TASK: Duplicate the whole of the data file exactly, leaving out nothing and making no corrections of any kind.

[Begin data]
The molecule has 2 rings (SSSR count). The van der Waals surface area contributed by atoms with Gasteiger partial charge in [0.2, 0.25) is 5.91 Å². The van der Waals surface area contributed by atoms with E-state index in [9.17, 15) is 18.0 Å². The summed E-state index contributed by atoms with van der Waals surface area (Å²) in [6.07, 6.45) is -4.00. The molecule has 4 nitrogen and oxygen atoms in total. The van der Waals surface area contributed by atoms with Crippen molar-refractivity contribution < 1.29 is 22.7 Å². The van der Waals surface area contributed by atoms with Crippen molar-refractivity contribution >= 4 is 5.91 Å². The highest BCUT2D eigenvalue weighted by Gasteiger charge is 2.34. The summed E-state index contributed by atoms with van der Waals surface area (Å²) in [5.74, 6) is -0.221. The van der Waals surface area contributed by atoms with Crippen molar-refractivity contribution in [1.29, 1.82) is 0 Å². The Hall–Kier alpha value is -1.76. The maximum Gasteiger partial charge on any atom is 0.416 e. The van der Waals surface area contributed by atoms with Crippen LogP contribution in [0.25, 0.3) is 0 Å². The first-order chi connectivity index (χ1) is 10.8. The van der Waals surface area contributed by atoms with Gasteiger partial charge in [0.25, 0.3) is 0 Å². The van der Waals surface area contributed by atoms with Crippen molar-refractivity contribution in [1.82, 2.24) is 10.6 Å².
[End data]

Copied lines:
The molecule has 2 rings (SSSR count). The van der Waals surface area contributed by atoms with Gasteiger partial charge in [0.2, 0.25) is 5.91 Å². The van der Waals surface area contributed by atoms with E-state index in [9.17, 15) is 18.0 Å². The summed E-state index contributed by atoms with van der Waals surface area (Å²) in [6.07, 6.45) is -4.00. The molecule has 4 nitrogen and oxygen atoms in total. The van der Waals surface area contributed by atoms with Crippen molar-refractivity contribution < 1.29 is 22.7 Å². The van der Waals surface area contributed by atoms with Crippen molar-refractivity contribution >= 4 is 5.91 Å². The highest BCUT2D eigenvalue weighted by Gasteiger charge is 2.34. The summed E-state index contributed by atoms with van der Waals surface area (Å²) in [5.74, 6) is -0.221. The van der Waals surface area contributed by atoms with Crippen molar-refractivity contribution in [1.29, 1.82) is 0 Å². The Hall–Kier alpha value is -1.76. The maximum Gasteiger partial charge on any atom is 0.416 e. The van der Waals surface area contributed by atoms with Crippen LogP contribution in [0.25, 0.3) is 0 Å². The first-order chi connectivity index (χ1) is 10.8. The van der Waals surface area contributed by atoms with Gasteiger partial charge in [0.25, 0.3) is 0 Å². The van der Waals surface area contributed by atoms with Crippen molar-refractivity contribution in [1.82, 2.24) is 10.6 Å².